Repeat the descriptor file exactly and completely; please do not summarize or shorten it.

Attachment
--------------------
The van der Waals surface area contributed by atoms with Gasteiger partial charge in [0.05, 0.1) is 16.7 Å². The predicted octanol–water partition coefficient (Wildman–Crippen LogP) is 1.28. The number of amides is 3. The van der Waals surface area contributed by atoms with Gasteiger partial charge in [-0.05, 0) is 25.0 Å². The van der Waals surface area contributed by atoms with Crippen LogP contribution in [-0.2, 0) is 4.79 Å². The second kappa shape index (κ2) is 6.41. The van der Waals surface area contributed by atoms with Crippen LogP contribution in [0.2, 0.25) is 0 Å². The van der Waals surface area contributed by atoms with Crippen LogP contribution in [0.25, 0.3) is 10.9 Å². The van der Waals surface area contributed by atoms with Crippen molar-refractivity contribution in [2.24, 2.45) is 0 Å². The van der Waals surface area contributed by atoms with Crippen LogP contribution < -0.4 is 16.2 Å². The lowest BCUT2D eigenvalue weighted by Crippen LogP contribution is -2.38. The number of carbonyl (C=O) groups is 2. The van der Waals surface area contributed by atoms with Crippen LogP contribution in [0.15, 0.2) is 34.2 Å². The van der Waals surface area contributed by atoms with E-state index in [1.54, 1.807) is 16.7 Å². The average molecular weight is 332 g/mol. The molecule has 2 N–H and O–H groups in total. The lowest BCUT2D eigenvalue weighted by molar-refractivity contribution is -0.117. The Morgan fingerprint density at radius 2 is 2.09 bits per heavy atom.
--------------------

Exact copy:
The van der Waals surface area contributed by atoms with Gasteiger partial charge in [0.05, 0.1) is 16.7 Å². The predicted octanol–water partition coefficient (Wildman–Crippen LogP) is 1.28. The number of amides is 3. The van der Waals surface area contributed by atoms with Gasteiger partial charge in [-0.05, 0) is 25.0 Å². The van der Waals surface area contributed by atoms with Crippen LogP contribution in [-0.2, 0) is 4.79 Å². The second kappa shape index (κ2) is 6.41. The van der Waals surface area contributed by atoms with Crippen LogP contribution in [0.2, 0.25) is 0 Å². The van der Waals surface area contributed by atoms with Crippen LogP contribution in [0.25, 0.3) is 10.9 Å². The van der Waals surface area contributed by atoms with Crippen molar-refractivity contribution in [2.24, 2.45) is 0 Å². The van der Waals surface area contributed by atoms with Crippen LogP contribution < -0.4 is 16.2 Å². The lowest BCUT2D eigenvalue weighted by Crippen LogP contribution is -2.38. The number of carbonyl (C=O) groups is 2. The van der Waals surface area contributed by atoms with Crippen LogP contribution in [0.15, 0.2) is 34.2 Å². The van der Waals surface area contributed by atoms with E-state index in [1.54, 1.807) is 16.7 Å². The average molecular weight is 332 g/mol. The molecule has 2 N–H and O–H groups in total. The lowest BCUT2D eigenvalue weighted by molar-refractivity contribution is -0.117. The Morgan fingerprint density at radius 2 is 2.09 bits per heavy atom.